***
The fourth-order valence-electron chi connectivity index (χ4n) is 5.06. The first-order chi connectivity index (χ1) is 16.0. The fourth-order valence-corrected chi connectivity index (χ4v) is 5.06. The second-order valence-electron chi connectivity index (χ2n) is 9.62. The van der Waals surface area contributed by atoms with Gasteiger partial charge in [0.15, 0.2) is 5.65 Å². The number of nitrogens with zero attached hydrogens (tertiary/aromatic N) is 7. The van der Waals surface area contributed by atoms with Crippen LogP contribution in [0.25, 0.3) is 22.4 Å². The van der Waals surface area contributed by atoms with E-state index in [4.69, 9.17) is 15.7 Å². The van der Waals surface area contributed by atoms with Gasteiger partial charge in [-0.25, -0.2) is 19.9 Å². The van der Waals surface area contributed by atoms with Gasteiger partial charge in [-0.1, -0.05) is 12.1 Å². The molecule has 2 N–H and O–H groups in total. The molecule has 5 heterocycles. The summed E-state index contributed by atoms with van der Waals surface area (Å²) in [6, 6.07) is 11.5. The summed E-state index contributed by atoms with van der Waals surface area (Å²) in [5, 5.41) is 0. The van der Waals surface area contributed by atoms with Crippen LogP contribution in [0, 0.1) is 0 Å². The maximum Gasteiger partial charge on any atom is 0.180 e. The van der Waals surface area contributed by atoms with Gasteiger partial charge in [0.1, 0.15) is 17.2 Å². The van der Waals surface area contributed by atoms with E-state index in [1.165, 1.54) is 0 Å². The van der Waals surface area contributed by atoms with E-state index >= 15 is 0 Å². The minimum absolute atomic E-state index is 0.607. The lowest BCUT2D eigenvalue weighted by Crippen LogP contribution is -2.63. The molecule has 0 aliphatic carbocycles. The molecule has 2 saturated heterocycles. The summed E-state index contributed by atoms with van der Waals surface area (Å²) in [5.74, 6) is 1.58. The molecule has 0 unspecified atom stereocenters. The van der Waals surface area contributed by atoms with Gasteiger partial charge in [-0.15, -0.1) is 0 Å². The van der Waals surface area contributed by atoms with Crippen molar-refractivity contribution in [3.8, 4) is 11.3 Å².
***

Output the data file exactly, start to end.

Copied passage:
The fourth-order valence-electron chi connectivity index (χ4n) is 5.06. The first-order chi connectivity index (χ1) is 16.0. The fourth-order valence-corrected chi connectivity index (χ4v) is 5.06. The second-order valence-electron chi connectivity index (χ2n) is 9.62. The van der Waals surface area contributed by atoms with Gasteiger partial charge in [0.15, 0.2) is 5.65 Å². The number of nitrogens with zero attached hydrogens (tertiary/aromatic N) is 7. The van der Waals surface area contributed by atoms with Crippen LogP contribution in [0.25, 0.3) is 22.4 Å². The van der Waals surface area contributed by atoms with E-state index in [4.69, 9.17) is 15.7 Å². The van der Waals surface area contributed by atoms with Gasteiger partial charge in [-0.25, -0.2) is 19.9 Å². The van der Waals surface area contributed by atoms with Gasteiger partial charge in [-0.1, -0.05) is 12.1 Å². The molecule has 2 N–H and O–H groups in total. The molecule has 5 heterocycles. The summed E-state index contributed by atoms with van der Waals surface area (Å²) in [6, 6.07) is 11.5. The summed E-state index contributed by atoms with van der Waals surface area (Å²) in [5, 5.41) is 0. The van der Waals surface area contributed by atoms with Crippen LogP contribution in [0, 0.1) is 0 Å². The maximum Gasteiger partial charge on any atom is 0.180 e. The van der Waals surface area contributed by atoms with Gasteiger partial charge in [0.1, 0.15) is 17.2 Å². The van der Waals surface area contributed by atoms with E-state index in [1.165, 1.54) is 0 Å². The van der Waals surface area contributed by atoms with E-state index >= 15 is 0 Å². The minimum absolute atomic E-state index is 0.607. The lowest BCUT2D eigenvalue weighted by Crippen LogP contribution is -2.63. The molecule has 0 aliphatic carbocycles. The molecule has 2 saturated heterocycles. The summed E-state index contributed by atoms with van der Waals surface area (Å²) in [5.74, 6) is 1.58. The molecule has 0 unspecified atom stereocenters. The van der Waals surface area contributed by atoms with Gasteiger partial charge in [-0.15, -0.1) is 0 Å². The van der Waals surface area contributed by atoms with Crippen molar-refractivity contribution in [3.8, 4) is 11.3 Å².